LONDON, Feb 11 (Reuters) - Credit Suisse CSGN.VX will pay staff an average bonus of 144,000 Swiss francs ($135,500) for 2009, including 86,400 francs in cash, with the Swiss bank saying it was leading attempts to “strike the right balance” on payouts.
Credit Suisse will pay 6.85 billion francs in bonuses for 2009, up from 2008’s depressed payouts but a fifth down from average pay in 2007.
It said 4.1 billion francs, or 60 percent of the pool, will be paid in cash, with the remaining 2.7 billion deferred over several years and roughly split between shares and cash.
That works out at 144,000 francs on average for each of its 47,600 staff, down from 180,000 francs in 2007. It did not say how much it paid in bonuses in 2008, when payouts were lower amid the financial crisis.
Total compensation in 2009 was 14.9 billion francs, up 13 percent from 2008. The bank on Thursday reported a 6.7 billion franc annual profit. [ID:nLDE61926D]
Banks in Europe and the United States are coming under intense scrutiny on bonuses. Politicians, backed by an angry public, have vowed to clamp down on bumper payouts so soon after many banks were bailed out with taxpayer cash.
Credit Suisse said it was leading reform and transparency, in line with G20 guidelines on banking pay.
“We have tried to strike the right balance between paying our employees competitively, doing what is right for our shareholders and responding appropriately to regulatory initiatives as well as political and public concerns,” Brady Dougan, chief executive, said in a statement.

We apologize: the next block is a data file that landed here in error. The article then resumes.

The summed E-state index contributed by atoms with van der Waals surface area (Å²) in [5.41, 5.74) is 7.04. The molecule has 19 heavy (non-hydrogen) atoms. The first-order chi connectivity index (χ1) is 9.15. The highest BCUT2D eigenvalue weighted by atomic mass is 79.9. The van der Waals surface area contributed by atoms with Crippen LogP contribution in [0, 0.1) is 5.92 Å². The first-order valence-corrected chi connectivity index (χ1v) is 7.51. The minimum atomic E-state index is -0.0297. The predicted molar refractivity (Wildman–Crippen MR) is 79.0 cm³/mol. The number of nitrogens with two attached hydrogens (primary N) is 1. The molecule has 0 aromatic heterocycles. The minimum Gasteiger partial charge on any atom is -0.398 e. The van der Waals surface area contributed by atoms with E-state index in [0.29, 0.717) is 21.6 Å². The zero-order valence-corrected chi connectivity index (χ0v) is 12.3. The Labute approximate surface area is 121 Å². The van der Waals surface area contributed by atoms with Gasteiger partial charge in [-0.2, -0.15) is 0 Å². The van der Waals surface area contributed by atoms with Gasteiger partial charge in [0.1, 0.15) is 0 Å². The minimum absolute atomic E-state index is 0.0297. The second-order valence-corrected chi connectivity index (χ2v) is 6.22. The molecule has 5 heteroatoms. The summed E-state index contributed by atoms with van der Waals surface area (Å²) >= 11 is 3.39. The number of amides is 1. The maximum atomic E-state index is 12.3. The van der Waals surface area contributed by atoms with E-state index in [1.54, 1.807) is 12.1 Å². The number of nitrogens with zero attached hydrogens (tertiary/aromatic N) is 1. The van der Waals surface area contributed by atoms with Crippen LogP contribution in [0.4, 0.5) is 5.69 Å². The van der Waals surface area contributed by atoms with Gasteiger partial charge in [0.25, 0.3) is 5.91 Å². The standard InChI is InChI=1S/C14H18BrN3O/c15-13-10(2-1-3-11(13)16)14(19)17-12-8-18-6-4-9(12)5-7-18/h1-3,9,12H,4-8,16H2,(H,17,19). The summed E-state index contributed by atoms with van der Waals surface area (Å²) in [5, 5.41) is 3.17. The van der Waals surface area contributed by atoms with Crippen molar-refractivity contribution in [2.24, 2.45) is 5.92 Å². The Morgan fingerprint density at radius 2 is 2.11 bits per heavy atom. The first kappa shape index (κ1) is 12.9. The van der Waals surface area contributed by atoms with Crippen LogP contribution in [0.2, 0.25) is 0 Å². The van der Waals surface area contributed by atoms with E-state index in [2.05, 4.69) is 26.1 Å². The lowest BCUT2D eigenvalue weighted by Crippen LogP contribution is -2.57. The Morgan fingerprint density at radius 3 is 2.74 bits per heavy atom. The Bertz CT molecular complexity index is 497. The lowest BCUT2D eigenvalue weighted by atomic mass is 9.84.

“We recognize the need for institutions in our industry to change the way people are rewarded and incentivized.”
Credit Suisse said its 2009 compensation to revenue ratio in investment banking was at the historically low level of 41 percent.
All bonuses for Credit Suisse’s executive board members for 2009 were deferred and nearly 60 percent of bonuses for managing directors was deferred, and could be subject to clawback if targets are missed.
Many banks have said they will raise fixed salaries and pay a higher proportion of bonuses in stock over several years.
Rival UBS UBSN.VX(UBS.N) is paying about 2.9 billion Swiss francs ($2.7 billion) in cash bonuses for 2009, up 34 percent from depressed payouts a year earlier. It did not say how much it would pay in deferred share awards. [ID:nLDE6180N3]
Deutsche Bank (DBKGn.DE) said last week it paid 11.3 billion euros in compensation last year, up 18 percent on 2008.
U.S. bank Goldman Sachs (GS.N) has been at the centre of the bonus storm and paid an average of $498,000 to each employee for 2009, which it said showed “restraint” after a backlash. [ID:nN21197777]
Credit Suisse said any charge to pay a UK tax on bankers’ bonuses would be made in 2010, as the levy has not been finalised yet. It plans to cut its global bonus pool by 5 percent to pay the tax, and would cut bonuses for its top 400 managers in Britain by a further 30 percent. [ID:nLDE60I1I4]
Reporting by Steve Slater; editing by John Stonestreet